Outgoing finance chief hints at intervention amid weakening won
An inspector examines a batch of $100 bills to identify counterfeits, if any, at Hana Bank headquarters in Seoul on Thursday. (Yonhap)
SEJONG — Deputy Prime Minister and Finance Minister Hong Nam-ki on Thursday sent the signal that the financial authority would intervene in the foreign exchange market as the Korean currency recently lost value against the U.S. dollar.
At a meeting aimed at devising countermeasures against the current economic situation in Seoul, Hong pointed out that the won has been rapidly losing ground against the dollar this week.
The rise in dollar prices was attributed to the possibility of faster-than-expected monetary tightening by the US Federal Reserve and concerns over Korea’s economic slowdown amid China’s tight COVID-19 restrictions. , did he declare.
“The government is watching (the currency market) closely in an effort to avoid high volatility,” he said. “(The government) will make efforts to stabilize the market if necessary.”
Market insiders say the minister’s remarks suggested a strong willingness to intervene in the market, viewing the remarks at the meeting as prior verbal intervention to curb further depreciation in won prices.
Although the financial authority refrains from commenting on whether it is carrying out “real intervention”, it could choose to fine-tune the won-dollar exchange rates by selling the government-owned greenback on the market. discreetly.
Despite Hong’s comments, the dollar continued to rise to close at 1,272.50 won on Thursday after hitting a yearly high for the fifth consecutive trading session. The exchange rate was the highest in more than two years as the dollar hit 1,285.70 won on March 19, 2020.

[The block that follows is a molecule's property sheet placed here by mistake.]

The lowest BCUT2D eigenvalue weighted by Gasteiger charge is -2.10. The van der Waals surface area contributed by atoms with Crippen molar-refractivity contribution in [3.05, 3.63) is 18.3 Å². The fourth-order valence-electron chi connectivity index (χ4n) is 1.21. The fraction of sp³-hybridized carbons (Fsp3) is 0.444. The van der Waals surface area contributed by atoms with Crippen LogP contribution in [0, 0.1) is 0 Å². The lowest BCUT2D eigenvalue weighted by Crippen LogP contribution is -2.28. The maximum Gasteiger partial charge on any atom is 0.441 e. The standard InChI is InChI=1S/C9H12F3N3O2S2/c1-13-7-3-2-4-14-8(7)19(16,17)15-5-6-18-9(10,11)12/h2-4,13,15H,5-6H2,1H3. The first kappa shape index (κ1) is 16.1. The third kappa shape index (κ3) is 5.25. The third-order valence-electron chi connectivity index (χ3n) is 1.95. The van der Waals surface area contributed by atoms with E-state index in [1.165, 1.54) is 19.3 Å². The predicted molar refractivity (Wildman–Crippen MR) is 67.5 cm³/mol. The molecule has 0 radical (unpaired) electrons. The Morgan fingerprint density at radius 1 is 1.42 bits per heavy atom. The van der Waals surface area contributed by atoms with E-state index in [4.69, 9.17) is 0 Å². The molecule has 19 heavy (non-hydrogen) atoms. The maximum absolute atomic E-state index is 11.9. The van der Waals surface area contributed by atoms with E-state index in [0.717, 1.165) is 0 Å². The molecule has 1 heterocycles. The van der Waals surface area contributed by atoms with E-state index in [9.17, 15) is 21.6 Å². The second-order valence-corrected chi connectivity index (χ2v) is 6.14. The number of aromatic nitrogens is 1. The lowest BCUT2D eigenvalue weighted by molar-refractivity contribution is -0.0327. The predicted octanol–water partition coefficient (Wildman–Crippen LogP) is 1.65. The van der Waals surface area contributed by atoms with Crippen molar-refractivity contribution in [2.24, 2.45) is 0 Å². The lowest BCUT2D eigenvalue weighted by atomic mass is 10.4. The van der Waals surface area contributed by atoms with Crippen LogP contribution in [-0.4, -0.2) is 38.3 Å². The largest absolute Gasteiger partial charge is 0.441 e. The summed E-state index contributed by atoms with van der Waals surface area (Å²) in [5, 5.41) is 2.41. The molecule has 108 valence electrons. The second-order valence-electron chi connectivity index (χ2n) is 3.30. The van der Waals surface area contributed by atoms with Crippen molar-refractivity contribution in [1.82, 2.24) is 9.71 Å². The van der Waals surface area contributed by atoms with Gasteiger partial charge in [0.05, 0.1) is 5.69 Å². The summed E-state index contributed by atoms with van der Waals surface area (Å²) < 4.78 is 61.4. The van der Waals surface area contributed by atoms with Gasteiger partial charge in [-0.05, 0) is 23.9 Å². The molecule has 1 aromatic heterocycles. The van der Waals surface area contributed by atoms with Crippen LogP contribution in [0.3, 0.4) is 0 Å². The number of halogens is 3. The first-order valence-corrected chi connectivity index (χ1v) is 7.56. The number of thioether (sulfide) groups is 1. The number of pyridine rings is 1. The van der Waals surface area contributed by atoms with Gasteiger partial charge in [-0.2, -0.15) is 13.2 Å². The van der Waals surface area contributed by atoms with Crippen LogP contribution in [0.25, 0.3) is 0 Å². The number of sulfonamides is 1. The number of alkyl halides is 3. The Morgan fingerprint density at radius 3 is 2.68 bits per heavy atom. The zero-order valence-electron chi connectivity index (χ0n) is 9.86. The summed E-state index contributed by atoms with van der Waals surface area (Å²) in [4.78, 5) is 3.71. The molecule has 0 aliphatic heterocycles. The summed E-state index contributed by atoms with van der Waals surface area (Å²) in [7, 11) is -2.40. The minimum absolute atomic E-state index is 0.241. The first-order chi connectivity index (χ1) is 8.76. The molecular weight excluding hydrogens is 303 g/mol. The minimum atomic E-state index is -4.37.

Japan’s freezing of its benchmark interest rate on the day caused the dollar’s strong position against the yen, which caused a weaker position for Asian currencies, including the won, according to the analysis of the local traders.
Compared to 1,114 won a year earlier, on April 28, 2021, the price of the US currency has increased by 14.2%.
Cheap Korean currency could pose a threat to the economy as commodity import prices soar and consumer inflation hit 4.1% in March.
Further depreciation of the won could lead to higher import prices for raw materials, including crude oil, and retail price inflation. It is likely to increase the burden for both businesses and households.
At the meeting, Hong singled out stabilizing consumer prices and reducing financial market volatility as two of the three key tasks in terms of impending economic policies. He added that the other task of the three was to stabilize the real estate market.
Commenting on the skyrocketing cement prices, Hong said the import prices of blazing coal, which is used for construction materials, jumped around 100% following the war between Ukraine and China. Russia.
The government will diversify flaming coal import routes, for example, by increasing the share of Australian products from 25% to 38% in collective flaming coal imports, he said.
By Kim Yon-se ([email protected])